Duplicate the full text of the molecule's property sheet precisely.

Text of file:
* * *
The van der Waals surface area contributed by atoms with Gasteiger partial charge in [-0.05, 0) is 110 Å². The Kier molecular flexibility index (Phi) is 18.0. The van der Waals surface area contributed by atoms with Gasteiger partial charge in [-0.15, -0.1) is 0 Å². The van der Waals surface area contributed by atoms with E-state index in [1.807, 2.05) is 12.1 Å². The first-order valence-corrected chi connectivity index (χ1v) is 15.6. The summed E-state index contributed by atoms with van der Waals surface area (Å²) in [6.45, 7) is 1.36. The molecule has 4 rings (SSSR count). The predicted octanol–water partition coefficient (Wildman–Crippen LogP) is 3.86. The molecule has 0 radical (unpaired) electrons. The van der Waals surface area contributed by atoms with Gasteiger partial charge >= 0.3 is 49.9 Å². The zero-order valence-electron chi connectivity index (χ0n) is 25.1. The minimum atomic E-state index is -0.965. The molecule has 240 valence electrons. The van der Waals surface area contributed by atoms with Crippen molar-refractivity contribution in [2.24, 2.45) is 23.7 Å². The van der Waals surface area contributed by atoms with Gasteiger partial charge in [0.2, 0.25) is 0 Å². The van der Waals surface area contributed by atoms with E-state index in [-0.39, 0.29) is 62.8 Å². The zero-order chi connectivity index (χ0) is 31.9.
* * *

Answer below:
The van der Waals surface area contributed by atoms with Gasteiger partial charge in [-0.05, 0) is 110 Å². The Kier molecular flexibility index (Phi) is 18.0. The van der Waals surface area contributed by atoms with Gasteiger partial charge in [-0.15, -0.1) is 0 Å². The van der Waals surface area contributed by atoms with E-state index in [1.807, 2.05) is 12.1 Å². The first-order valence-corrected chi connectivity index (χ1v) is 15.6. The summed E-state index contributed by atoms with van der Waals surface area (Å²) in [6.45, 7) is 1.36. The molecule has 4 rings (SSSR count). The predicted octanol–water partition coefficient (Wildman–Crippen LogP) is 3.86. The molecule has 0 radical (unpaired) electrons. The van der Waals surface area contributed by atoms with Gasteiger partial charge >= 0.3 is 49.9 Å². The zero-order valence-electron chi connectivity index (χ0n) is 25.1. The minimum atomic E-state index is -0.965. The molecule has 240 valence electrons. The van der Waals surface area contributed by atoms with Crippen molar-refractivity contribution in [2.24, 2.45) is 23.7 Å². The van der Waals surface area contributed by atoms with Gasteiger partial charge in [0.2, 0.25) is 0 Å². The van der Waals surface area contributed by atoms with E-state index in [-0.39, 0.29) is 62.8 Å². The zero-order chi connectivity index (χ0) is 31.9.